We’ve brought you design terminology and web development terminology, but WordPress has a lot of terms particular to their platform. If you’re just getting started with WordPress, knowing the lingo can really help you create the website you want. Here goes!
Wordpress comes with two built in themes (Twenty Eleven and Twenty Twelve), but there are hundreds, if not thousands available. More than just “skins” for a static interface, these themes can fundamentally change the navigation, functionality, and page layout of your website, as well as the look. There are tons of free themes, but there are also premium themes. In general, premium themes are not “better” than free themes, though they do tend to include more special features like carousels or responsive design.
In addition to all the awesome customization that themes can offer, the WordPress plugin library can further tweak your website’s functionality. A plugin is an add-on, and there are thousands of them that will add different features to your site. For instance, the Ajax Event Calendar will add an editable calendar, the SEO by Yoast plugin will add search engine optimization capabilities, and the Disqus plugin will replace the default WordPress comments with a prettier, more customizable comments feature. Basically, whatever you want – there’s a plugin for that.
In order to display your website, WordPress “calls” your content through what they call “The Loop.” Let’s say you have a blog, and the homepage shows all your latest blogposts. The Loop is a block of code that retrieves information about each blogpost and shows the title, content, and meta data about that post, then loops back and retrieves the information for the next post. The Loop can be highly customized to show any information about a particular post you want!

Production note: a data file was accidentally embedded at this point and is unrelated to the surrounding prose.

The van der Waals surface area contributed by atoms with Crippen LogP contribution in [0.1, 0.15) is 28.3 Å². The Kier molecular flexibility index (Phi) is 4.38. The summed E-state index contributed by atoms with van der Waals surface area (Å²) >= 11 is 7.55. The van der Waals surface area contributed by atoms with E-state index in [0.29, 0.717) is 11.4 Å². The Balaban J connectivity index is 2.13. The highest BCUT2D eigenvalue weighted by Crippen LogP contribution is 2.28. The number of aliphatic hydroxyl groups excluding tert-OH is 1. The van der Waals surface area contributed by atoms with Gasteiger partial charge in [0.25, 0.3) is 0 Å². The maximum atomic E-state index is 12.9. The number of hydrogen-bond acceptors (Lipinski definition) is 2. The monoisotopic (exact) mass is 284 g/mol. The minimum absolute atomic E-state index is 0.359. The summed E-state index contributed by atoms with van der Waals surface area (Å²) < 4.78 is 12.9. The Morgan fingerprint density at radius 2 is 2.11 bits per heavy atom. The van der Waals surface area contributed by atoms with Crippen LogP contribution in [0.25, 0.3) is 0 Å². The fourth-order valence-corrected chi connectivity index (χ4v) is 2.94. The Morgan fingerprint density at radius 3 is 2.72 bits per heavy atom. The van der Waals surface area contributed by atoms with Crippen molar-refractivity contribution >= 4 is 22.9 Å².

For most themes, there are only two post types: posts and pages. The difference between posts and pages can be a confusing distinction for WordPress beginners. Posts are intended to be used for a blog. New posts will automatically be added to The Loop and displayed on your blogpost homepage. Pages, on the other hand, are intended to house static content, like an About or Contact page.
Most themes (including ours) has a sidebar. Most often, the sidebar is the same on every page and displays some or all of the following features: recent posts, a search field, archives, comments, photos, or anything else you want to display on every page!
Widgets are drag-and-drop functions that can be added to widgetable areas (most often the sidebar). In the image below, you can see various widgets which can be dropped into the sidebar. There are thousands of widgets available for download in the plugins area.
This is the term used for the WordPress admin area. From the Dashboard, you can add new posts or pages, change settings, and even see analytics about your traffic!